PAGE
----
Monday, June 22, 2009

Russia Rejects Pressuring Burma

The Irrawaddy News

The Russia Foreign Ministry Department in Moscow has rejected using political and economic pressure to influence the Burmese government, said Moscow’s Itar-Tass Russian News Agency on Sunday.

According to the news website,, the Russia Foreign Ministry Department said that Russia opposed attempts to internationalize the internal situation in Burma as it did not endanger peace and security in the region or in the world at large.

“In our opinion, the political and economic pressure on that country is counterproductive, as it enhances isolationist feelings of the Myanmar military and exacerbates the [poor] socioeconomic position of citizens,” the department said.

A Russian diplomat in Thailand, who participated at the forum on Burma held at Chulalongkorn University on the anniversary of Aung San Suu Kyi’s 64th birthday on Friday, June 19, said, “We don’t see Burma as a threat and danger to world security.”

He also rejected Burmese activists’ calls on the UN to isolate the Burmese military government from the world.

The Russian Foreign Ministry Department said that they hoped the trial of Burma’s opposition leader Suu Kyi would be unbiased and strictly comply with national laws and humanitarian standards, and that it would take into account international opinion.

Suu Kyi is being charged by the Burmese government and held in Rangoon’s Insein prison on charges of violating her house arrest after an American man swam to her lakeside home. If she is found guilty, she could be sentenced to five years in prison. She has already served more than 13 years in detention under house arrest.

Meanwhile, Burmese activists and the international community have called on the UN to put more pressure on the Burmese government to release Suu Kyi. The activists have also called for Asean to suspend Burma as a member of the organization.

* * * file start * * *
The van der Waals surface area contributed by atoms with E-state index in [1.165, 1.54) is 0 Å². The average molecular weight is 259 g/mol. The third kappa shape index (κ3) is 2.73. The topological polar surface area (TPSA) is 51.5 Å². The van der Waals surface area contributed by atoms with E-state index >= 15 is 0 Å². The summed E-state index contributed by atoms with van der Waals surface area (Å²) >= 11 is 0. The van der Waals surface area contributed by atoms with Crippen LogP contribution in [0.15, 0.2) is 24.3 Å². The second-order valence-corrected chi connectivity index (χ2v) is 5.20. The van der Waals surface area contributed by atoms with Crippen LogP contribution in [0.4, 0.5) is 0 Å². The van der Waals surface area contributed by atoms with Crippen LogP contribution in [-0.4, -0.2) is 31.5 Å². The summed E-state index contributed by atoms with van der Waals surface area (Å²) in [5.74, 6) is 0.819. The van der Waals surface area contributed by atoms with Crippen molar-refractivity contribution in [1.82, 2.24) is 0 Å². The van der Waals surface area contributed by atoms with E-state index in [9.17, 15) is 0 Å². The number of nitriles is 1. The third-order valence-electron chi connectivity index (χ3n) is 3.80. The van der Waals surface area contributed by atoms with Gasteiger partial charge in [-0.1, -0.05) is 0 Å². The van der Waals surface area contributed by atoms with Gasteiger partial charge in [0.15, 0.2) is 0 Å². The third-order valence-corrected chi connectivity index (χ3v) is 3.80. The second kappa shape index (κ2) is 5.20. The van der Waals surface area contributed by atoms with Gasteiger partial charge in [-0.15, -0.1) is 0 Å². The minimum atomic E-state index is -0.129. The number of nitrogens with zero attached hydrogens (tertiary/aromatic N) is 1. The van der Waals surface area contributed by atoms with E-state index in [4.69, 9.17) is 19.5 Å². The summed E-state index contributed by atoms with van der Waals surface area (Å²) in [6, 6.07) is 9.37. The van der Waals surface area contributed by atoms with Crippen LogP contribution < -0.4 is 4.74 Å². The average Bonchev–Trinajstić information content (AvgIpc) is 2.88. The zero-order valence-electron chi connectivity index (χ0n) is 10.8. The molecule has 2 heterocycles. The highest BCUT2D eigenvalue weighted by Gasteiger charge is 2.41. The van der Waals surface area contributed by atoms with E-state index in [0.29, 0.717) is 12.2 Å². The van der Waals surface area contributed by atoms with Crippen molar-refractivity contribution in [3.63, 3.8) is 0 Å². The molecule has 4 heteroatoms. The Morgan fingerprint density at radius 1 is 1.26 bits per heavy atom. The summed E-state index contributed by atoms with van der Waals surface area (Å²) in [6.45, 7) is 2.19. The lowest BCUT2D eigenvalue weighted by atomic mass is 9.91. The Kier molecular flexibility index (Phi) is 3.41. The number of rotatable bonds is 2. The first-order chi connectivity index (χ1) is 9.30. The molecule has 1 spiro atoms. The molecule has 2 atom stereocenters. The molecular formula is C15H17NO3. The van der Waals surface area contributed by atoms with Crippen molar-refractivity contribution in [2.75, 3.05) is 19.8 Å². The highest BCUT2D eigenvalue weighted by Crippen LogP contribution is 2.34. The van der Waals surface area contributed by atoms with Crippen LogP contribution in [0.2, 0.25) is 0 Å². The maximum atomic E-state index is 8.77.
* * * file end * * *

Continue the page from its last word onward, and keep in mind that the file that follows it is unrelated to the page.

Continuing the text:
Russia has kept a strong relationship with the Burmese military, and several thousand Burmese military officials and technicians have studied in Russia.

In 2007, Russia’s federal nuclear agency, Rosatom, announced they were collaborating in the construction of a 10 megawatt nuclear reactor in Burma. According to the Russians and the Burmese, the small reactor could only be used for the production of isotopes for use in the medical, agricultural and industrial sectors.

Russia and China, who are permanent members of the UN Security Council, have opposed putting the Burma issue on the agenda at the UN Security Council.

The two countries have kept strong relationships with the Burmese government and have rarely criticized the Burmese government.

However, China recently told Burmese junta No.2 Gen Maung Aye to promote democracy in the country when he visited China last week.

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